Given the major differences between the model solutions, there is higher than usual uncertainty in the forecast, since small-scale details of where thunderstorms develop during the next day will ultimately determine how far offshore 92L will ultimately get, how much land interaction will occur, and how much time the system has over water. At this point, we can be confident that much of Gulf Coast will get a soaking, and that we will likely see a Tropical Storm Barry in the Gulf of Mexico by Friday. Levi Cowan has some excellent tweets and a Monday night video discussion that has more details on the forecast. A hurricane hunter aircraft is scheduled to investigate 92L on Wednesday afternoon, if necessary.
Looking back through the archived hurricane data for the past century, I identified six named storms that may be useful analogues for 92L: westward-tracking systems that formed in June or July along a cold front or low-pressure system that moved off the U.S. coast (Figure 3). Three of these storms made landfall at hurricane strength, with the strongest being an unnamed 1943 hurricane that made landfall on July 27 in Texas’ Bolivar Peninsula with 105 mph winds.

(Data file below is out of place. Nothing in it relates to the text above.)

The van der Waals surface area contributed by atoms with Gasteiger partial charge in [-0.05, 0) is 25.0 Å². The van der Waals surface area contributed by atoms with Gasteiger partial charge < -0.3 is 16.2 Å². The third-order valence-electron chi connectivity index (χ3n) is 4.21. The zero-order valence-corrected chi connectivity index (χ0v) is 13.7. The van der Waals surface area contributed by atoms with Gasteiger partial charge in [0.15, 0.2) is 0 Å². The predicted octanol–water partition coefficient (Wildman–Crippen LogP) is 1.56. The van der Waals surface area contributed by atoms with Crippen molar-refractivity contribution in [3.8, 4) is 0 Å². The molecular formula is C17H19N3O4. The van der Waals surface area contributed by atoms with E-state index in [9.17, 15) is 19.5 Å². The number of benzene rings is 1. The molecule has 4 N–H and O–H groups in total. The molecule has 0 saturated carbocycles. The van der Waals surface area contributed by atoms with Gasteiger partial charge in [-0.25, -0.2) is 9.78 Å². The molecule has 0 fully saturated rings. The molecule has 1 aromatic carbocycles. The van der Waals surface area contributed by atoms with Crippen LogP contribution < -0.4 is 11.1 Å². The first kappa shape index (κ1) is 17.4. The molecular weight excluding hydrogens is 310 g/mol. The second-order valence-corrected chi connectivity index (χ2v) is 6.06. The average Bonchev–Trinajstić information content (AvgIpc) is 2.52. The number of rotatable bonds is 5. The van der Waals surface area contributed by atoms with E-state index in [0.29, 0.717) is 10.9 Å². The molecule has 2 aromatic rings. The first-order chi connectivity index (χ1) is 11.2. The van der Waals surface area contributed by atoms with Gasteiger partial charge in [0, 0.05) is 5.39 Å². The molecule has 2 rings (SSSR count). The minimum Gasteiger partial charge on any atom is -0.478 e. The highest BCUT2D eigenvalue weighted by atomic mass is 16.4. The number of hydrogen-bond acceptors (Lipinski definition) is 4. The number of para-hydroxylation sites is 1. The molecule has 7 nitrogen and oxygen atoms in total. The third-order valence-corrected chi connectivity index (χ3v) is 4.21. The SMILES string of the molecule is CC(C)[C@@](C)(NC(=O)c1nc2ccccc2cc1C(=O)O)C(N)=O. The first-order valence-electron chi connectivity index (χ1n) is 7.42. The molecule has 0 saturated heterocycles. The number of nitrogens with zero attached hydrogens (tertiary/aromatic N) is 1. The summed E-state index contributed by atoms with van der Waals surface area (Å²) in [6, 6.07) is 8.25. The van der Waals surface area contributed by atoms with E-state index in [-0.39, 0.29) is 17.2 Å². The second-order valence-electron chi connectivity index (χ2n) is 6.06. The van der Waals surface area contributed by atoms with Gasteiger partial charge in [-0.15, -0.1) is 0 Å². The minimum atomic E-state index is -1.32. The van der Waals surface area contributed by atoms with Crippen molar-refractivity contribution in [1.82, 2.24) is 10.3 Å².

|Figure 3. Tracks of some analogue westward-tracking named storms from the past century that have formed in June or July along cold fronts or low-pressure systems that moved off the U.S. coast. Image credit: NOAA/CSC.|
The best rainfall analogue of these six storms might be Tropical Storm Dean, which made landfall near Freeport, Texas on July 30, 1995 as a weak tropical storm with 45 mph winds. Dean dumped widespread rainfall amounts of 3 – 5” along the Gulf Coast from Florida to Texas, with isolated areas in excess of a foot along inland from where it made landfall in Texas. The storm was responsible for one indirect death and less than $1 million in damage.
|Figure 4. Rainfall totals for Tropical Storm Dean of 1995, which may be a decent analogue rain event for 92L, should 92L peak as a weak tropical storm. Dean dumped widespread rainfall amounts of 3 – 5” along the Gulf Coast from Florida to Texas, with isolated areas in excess of a foot along inland from where it made landfall in Texas. Image credit: NOAA.|
CSU updates seasonal #hurricane forecast - continues call for near-average season w/ 14 named storms, 6 hurricanes & 2 major hurricanes. While #ElNino threat has diminished slightly, tropical Atlantic SSTs are near average. Caribbean shear quite strong.https://t.co/sc2KX59p2w pic.twitter.com/IPEwMJ9Ere— Philip Klotzbach (@philklotzbach) July 9, 2019